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Over the past few years, digital nomadism has become increasingly popular. More and more people seem to be announcing a desire to explore the world on a full-time basis, choosing to abandon their desk job, find freelancing work, and set off around the world with no definitive end date in mind.
There’s no doubt that digital nomadism has its benefits, but for many people who may be inspired by such stories, there is an immediate concern: is it possible to be a digital nomad with kids?
The age factor
When considering if it is possible to travel the world full-time even with a family, perhaps the most important factor is the age of the child (or children) in question. For those with preschool children, digital nomadism is usually a more attainable goal – there’s no school authority to deal with, and traveling will enrich their children’s lives as they grow.
For those with children who are of school age, the problem is more complex. One way to manage the situation is to essentially “home school” from various locations across the world; an undertaking that is made possible by the plethora of materials such as math worksheets and even practice exam papers that are available online. Such a strategy can be combined with regular tutoring at various destinations; a move that many digital nomads with children find to be very successful, and which can ensure children are able to reintegrate into the school system as and when required.
Teenagers, however, can be more difficult to travel with. By the age of 14 or so, teenagers will usually be expected to sit exams, which can make consistently travelling around the world far tougher. However, tutors in various cities can also help to offset this; a child does not need to be enrolled in a school to take standard exams, so this remains an option.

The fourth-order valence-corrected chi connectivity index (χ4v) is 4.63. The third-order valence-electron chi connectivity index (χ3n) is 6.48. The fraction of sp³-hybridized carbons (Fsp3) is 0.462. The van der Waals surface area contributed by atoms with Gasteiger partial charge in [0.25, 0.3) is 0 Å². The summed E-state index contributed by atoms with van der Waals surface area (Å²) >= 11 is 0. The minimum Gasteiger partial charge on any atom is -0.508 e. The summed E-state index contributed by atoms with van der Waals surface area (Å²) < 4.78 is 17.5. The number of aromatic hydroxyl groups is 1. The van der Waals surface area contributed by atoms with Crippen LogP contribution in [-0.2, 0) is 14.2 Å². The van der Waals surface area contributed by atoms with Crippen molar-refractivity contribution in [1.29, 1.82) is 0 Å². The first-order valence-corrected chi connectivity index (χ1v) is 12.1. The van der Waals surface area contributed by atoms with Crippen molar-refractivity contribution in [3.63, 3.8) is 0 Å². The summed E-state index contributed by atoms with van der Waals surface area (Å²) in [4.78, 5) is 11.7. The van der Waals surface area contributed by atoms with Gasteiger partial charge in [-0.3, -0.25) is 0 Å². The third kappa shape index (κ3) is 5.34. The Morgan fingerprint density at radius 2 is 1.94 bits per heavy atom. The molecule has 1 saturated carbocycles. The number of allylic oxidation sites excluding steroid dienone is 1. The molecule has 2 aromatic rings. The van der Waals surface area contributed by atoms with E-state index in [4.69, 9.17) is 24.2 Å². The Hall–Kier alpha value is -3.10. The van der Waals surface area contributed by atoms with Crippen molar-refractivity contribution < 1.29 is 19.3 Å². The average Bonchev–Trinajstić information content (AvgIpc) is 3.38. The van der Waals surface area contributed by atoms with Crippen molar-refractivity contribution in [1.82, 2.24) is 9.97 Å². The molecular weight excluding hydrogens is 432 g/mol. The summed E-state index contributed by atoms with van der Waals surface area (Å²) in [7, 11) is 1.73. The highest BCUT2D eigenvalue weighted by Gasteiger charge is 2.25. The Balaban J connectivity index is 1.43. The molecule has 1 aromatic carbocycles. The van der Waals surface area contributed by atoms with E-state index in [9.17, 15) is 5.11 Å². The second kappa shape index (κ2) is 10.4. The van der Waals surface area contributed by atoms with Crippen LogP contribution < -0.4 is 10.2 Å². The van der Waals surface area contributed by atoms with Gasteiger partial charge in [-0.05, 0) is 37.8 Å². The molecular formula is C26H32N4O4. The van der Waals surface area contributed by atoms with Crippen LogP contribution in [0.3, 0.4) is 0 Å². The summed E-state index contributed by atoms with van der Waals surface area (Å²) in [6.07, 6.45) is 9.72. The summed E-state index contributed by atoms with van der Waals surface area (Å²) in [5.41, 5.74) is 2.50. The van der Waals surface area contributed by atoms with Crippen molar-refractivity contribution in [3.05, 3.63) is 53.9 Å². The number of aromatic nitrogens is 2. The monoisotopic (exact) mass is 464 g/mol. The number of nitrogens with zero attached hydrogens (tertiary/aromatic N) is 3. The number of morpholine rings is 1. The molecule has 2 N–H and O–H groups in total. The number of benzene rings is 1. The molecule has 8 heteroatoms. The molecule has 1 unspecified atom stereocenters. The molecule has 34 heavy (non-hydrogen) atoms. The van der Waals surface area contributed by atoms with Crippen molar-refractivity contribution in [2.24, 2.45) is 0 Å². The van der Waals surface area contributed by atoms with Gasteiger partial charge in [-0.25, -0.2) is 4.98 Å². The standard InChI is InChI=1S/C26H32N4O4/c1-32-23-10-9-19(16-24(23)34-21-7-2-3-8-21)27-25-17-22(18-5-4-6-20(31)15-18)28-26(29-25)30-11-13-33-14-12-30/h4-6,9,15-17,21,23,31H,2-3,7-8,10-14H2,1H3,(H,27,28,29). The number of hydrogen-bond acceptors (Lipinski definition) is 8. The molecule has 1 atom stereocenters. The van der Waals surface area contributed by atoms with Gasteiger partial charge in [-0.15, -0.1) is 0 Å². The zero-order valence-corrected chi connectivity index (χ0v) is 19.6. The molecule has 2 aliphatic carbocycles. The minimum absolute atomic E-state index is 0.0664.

Ultimately, we can conclude that it’s possible to be a digital nomad with children of any age – though the older children are, the more work may be required to find suitable tutors across the world.
The judgement factor
One thing that all digital nomad parents seem to have to deal with is judgement for their choices. Most people are socialised to see the standard schooling method as the only way to educate a child, and that outside of formal education, learning is next-to-impossible.
Dealing with this judgement can be challenging, but it is something more digital nomad parents learn to overcome in time – especially when their children are clearly flourishing, managing well with parent-led teaching techniques and study sessions with tutors across the globe. It is just helpful for anyone contemplating this kind of lifestyle switch to be aware that others may not see the decision as sensible or understandable, and to be ready for any criticisms that they receive.
The earnings factor
Unless an individual has independent wealth, digital nomadism is always reliant on the ability to earn money on the go – and it’s fair to say that digital nomad parents have to earn more than their childless contemporaries. Wherever you are in the world, raising children can be expensive, and families that intend to return to their home country at a certain point will also need to accrue and maintain a nest egg that will allow them to resettle when the time comes.